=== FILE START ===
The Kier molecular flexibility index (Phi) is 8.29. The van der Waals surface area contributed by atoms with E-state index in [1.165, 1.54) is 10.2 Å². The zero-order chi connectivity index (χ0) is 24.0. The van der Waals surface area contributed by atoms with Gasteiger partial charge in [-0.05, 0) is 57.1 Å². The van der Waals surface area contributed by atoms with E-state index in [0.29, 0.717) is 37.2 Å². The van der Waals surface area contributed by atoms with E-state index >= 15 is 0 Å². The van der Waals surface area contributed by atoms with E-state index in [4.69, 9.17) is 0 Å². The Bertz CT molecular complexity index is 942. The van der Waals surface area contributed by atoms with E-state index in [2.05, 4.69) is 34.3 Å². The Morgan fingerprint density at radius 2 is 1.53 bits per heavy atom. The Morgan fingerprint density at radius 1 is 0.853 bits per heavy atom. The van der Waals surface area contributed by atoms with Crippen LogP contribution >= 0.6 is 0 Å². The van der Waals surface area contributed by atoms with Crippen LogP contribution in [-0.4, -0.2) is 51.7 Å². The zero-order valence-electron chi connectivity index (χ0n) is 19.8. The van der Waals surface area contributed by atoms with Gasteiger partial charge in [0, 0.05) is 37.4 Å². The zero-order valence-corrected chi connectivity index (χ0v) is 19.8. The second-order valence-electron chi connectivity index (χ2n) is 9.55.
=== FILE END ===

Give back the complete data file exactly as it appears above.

The Kier molecular flexibility index (Phi) is 8.29. The van der Waals surface area contributed by atoms with E-state index in [1.165, 1.54) is 10.2 Å². The zero-order chi connectivity index (χ0) is 24.0. The van der Waals surface area contributed by atoms with Gasteiger partial charge in [-0.05, 0) is 57.1 Å². The van der Waals surface area contributed by atoms with E-state index in [0.29, 0.717) is 37.2 Å². The van der Waals surface area contributed by atoms with E-state index >= 15 is 0 Å². The van der Waals surface area contributed by atoms with E-state index in [4.69, 9.17) is 0 Å². The Bertz CT molecular complexity index is 942. The van der Waals surface area contributed by atoms with E-state index in [2.05, 4.69) is 34.3 Å². The Morgan fingerprint density at radius 2 is 1.53 bits per heavy atom. The Morgan fingerprint density at radius 1 is 0.853 bits per heavy atom. The van der Waals surface area contributed by atoms with Crippen LogP contribution >= 0.6 is 0 Å². The van der Waals surface area contributed by atoms with Crippen LogP contribution in [-0.4, -0.2) is 51.7 Å². The zero-order valence-electron chi connectivity index (χ0n) is 19.8. The van der Waals surface area contributed by atoms with Gasteiger partial charge in [0, 0.05) is 37.4 Å². The zero-order valence-corrected chi connectivity index (χ0v) is 19.8. The second-order valence-electron chi connectivity index (χ2n) is 9.55.